DAILY DIGEST, 3/20: The West is in an expanding 20-year drought that a ‘March Miracle’ will do little to change; Toilet paper shortages caused by coronavirus blamed for spike in raw sewage spills; Madera sub basin loses $500,000 due to lack of coordination agreement; and more …

On the calendar today …

  • Delta Independent Science Board meets from 9am to 1pm.  Agenda items include the Lead Scientist’s Report, and updates on the reviews of the monitoring enterprise, ecosystems, water supply reliability, science needs assessment, and ecology during rapid environmental change.  Meeting will be via teleconference.  Click here for the full agenda.

In California water news today …

The West is in an expanding 20-year drought that a ‘March Miracle’ will do little to change:  “The most recent U.S. Drought Monitor released Thursday shows that although recent rains have provided some relief for Southern California, Northern California remains locked in moderate drought or abnormally dry conditions.  An area near the Klamath River in extreme Northern California and southern Oregon that missed out on heavy precipitation this season has slipped into severe drought. The area joins other parts of the West, including a portion of south-central Idaho and a large chunk of land in the Four Corners region, in severe drought. … ”  Read more from the LA Times here: The West is in an expanding 20-year drought that a ‘March Miracle’ will do little to change

More dry weather expected to push state deeper into drought, report says:  “California saw a dizzying turn from a dry February to a wet start to March, but federal climate experts say the recent snow and rain won’t halt the state’s continuing slide into drought.  The U.S. Spring Outlook, released by the National Oceanic and Atmospheric Administration on Thursday, projects that warm, dry conditions will persist and even expand across much of California over the next three months. Already, nearly half of the state is considered in moderate drought. ... ”  Read more from the San Francisco Chronicle here: More dry weather expected to push state deeper into drought, report says

Toilet paper shortages caused by coronavirus blamed for spike in raw sewage spills:  “When a foul-smelling slop began bubbling out of a manhole in Tiburon the other day, the leafy streets of Marin County became an unlikely spot for what may be the latest fallout from the coronavirus: sewage spills.  The shortage of toilet paper that’s come with the pandemic-induced shopping panic has prompted many people to get creative on the commode. They’re flushing the likes of disposable wipes and paper towels into sewer lines, wastewater officials say, and creating blockages that are leading to messy system overflows. ... ”  Read more from the San Francisco Chronicle here:  Toilet paper shortages caused by coronavirus blamed for spike in raw sewage spills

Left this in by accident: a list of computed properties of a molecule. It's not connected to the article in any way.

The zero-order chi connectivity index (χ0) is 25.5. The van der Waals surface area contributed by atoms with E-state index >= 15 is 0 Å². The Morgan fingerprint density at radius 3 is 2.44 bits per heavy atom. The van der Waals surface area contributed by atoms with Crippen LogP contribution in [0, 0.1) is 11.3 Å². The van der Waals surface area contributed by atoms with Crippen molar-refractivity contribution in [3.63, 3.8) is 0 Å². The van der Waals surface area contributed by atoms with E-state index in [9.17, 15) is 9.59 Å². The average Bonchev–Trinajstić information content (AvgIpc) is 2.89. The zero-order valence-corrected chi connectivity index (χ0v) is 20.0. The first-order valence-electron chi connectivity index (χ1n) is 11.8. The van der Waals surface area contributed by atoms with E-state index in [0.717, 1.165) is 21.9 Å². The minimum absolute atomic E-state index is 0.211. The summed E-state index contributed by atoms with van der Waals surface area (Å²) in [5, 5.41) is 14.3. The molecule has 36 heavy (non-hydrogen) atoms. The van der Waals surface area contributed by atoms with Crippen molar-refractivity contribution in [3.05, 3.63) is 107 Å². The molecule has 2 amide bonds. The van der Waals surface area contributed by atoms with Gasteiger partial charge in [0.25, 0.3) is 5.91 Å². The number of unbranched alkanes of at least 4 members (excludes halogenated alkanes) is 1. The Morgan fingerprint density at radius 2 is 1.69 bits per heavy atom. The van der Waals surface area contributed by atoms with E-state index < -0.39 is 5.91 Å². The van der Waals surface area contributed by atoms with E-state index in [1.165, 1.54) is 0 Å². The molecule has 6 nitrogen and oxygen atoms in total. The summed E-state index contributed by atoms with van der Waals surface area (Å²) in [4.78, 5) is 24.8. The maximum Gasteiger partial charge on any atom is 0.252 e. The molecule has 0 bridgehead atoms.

SEE ALSO: Shredded T-shirts no substitute for toilet paper; critical sewer spill averted, from the Redding Record Searchlight

FACT SHEET: California’s Drinking Water Systems: State-Required Treatment Process Removes Viruses, Including COVID-19, from the State Water Board

Madera sub basin loses $500,000 due to New Stone GSA (press release):  “In addition to the GSP submittals, SGMA requires a Coordination Agreement to be developed and signed by all GSAs within the subbasin. Six of the seven GSAs were able to agree to the terms of the Coordination Agreement which, among other things, required the coordination of data and water budgets to ensure the subbasin can truly attain sustainability. New Stone Water District GSA did not agree with certain aspects of the Coordination Agreement and intentionally chose not to sign the Coordination Agreement. Specifically, New Stone Water District GSA required the inclusion of an additional groundwater supply that would equate to over one (1) acre foot per acre for the New Stone Water District GSA, which would be three times the groundwater quantity per acre compared to the other six GSAs in the Madera Subbasin. ... ”  Read the rest of this press release at Water Wrights here: Madera sub basin loses $500,000 due to New Stone GSA (press release)

SEE ALSO: Madera Irrigation District March 17, 2020, meeting coverage by Water Wrights

Habitat program shows growers’ sustainability:  “During my travels as a reporter covering agriculture, I often hear it said the farmers were the original environmentalists, or that they’re the best conservationists.  One program that growers are undertaking with the group California Waterfowl would serve to prove the point.  As reported by Caroline Brady, the organization’s waterfowl programs supervisor, the group has introduced a Delayed Wheat Harvest Incentive Program, which will pay farmers $30 to $40 per acre to delay wheat or triticale harvest until July 1-15 to save migratory ducks. Payments are to help offset costs associated with harvesting later. ... ”  Read more from the Western Farm Press here:  Habitat program shows growers’ sustainability